Al-Quds rallies protest apartheid Israel
International Al-Quds Day is celebrated all over the world on the last Friday of the holy month of Ramadan. This year it fell on July 1. Al-Quds day was created by Iran in 1979 to inspire international opposition to Zionism. (Quds is the Arabic name for Jerusalem.)
In Dearborn, Mich., the Al-Quds Committee organized its annual rally with the slogan, “Americans First, Not Apartheid Israel.” The majority of protesters were of Lebanese descent, together with Palestinians and other nationalities.
The rally’s general message was opposition to the $3.7 billion given to Israel by the U.S. Speakers included community sheikhs as well as Alison Weir, from If Americans Knew, an organization that educates people about U.S. policy in the Middle East. Speakers brought up communities near Dearborn where pressing issues are more in need of the billions sent to Israel. These include the collapsing Detroit Public School system, yet to be bailed out, as well as the Flint water crisis, where the city has received less than $100 million in aid to fix its crumbling infrastructure.
Actions called for at the rally were to “have conversations” and to be more mindful and critical of whom one votes for. But voting isn’t the route to ending Israeli apartheid.
No matter who is in office, capitalist forces will still be in control. Veolia, the major company partially responsible for the water crises in Detroit and Flint, is also responsible for the water crisis in Gaza. The Boycott, Divestment and Sanctions movement is forcing Veolia’s businesses out of occupied Palestine.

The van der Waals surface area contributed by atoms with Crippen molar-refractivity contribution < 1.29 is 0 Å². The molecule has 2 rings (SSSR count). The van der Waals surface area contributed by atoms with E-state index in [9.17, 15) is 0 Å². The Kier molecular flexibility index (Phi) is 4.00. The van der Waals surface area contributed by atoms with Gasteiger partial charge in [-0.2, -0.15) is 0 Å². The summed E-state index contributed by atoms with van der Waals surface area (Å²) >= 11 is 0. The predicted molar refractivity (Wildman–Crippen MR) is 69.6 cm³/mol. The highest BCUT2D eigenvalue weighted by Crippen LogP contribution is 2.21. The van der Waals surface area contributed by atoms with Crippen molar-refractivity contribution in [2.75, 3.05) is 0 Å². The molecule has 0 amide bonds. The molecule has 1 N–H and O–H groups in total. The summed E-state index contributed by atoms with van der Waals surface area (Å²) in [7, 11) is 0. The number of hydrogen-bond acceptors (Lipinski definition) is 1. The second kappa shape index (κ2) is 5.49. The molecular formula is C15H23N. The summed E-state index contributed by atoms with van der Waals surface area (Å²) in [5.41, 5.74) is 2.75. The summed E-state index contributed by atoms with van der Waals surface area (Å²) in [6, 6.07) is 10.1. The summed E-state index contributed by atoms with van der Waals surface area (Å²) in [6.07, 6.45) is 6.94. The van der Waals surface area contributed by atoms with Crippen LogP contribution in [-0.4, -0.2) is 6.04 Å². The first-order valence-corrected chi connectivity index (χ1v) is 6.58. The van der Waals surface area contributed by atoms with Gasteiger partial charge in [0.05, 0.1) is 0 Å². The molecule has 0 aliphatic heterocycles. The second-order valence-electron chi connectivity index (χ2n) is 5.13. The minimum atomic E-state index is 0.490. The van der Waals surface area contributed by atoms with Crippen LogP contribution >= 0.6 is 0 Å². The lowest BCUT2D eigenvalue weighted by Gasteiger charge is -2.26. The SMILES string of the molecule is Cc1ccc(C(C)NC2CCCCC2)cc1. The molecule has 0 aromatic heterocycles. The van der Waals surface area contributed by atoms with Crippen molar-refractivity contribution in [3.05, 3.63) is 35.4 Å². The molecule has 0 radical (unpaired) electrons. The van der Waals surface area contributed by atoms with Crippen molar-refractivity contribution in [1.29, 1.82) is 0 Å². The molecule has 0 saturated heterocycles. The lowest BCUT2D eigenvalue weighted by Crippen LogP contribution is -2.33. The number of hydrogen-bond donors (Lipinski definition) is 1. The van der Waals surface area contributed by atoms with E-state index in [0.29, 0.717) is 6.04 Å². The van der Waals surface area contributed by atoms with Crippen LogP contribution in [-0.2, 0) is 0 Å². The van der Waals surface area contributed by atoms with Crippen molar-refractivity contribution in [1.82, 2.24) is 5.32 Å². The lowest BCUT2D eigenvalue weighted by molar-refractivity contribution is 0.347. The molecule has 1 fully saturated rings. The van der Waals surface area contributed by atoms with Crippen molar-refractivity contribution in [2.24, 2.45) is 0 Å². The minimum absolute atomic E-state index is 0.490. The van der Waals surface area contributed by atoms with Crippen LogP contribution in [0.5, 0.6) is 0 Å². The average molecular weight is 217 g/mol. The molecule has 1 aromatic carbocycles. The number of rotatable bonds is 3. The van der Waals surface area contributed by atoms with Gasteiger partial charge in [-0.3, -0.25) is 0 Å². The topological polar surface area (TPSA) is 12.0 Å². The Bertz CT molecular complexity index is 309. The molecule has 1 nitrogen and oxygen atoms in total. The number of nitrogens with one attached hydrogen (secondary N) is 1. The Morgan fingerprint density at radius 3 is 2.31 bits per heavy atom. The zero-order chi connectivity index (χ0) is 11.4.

The action we need to take is to continue getting out in the streets and demanding that human rights and needs have to be placed above profit.
At the Al-Quds rally in New York City, hundreds of people gathered in the rain in Times Square and demanded an end to all U.S. aid to Israel. They also called for the return of Palestine to the Palestinian people and protested a recent executive order by New York Gov. Andrew Cuomo targeting the BDS movement.
The rally was sponsored by Samidoun, the Palestinian Prisoner Solidarity Network; Al-Awda, the Palestinian Right to Return Committee; the International Action Center-NYC; and dozens of other groups. Later, an Al-Quds Iftar Dinner and Cultural Program, organized by Students for Justice in Palestine, was held at the International Action Center.
At the Boston Al-Quds rally in Copley Square, Sister Nuzaiba Haider called for opposition to imperialism and Zionism fomenting instability in the Middle East and for solidarity with the “oppressed of the world.” Placards proclaimed “U.S. dollars fund Israeli war crimes.” The rally was coordinated with worldwide actions sponsored by the Muslim Congress. Also participating was the International Action Center-Boston with a banner demanding “Self-determination for all Arab nations, Victory to Palestine!”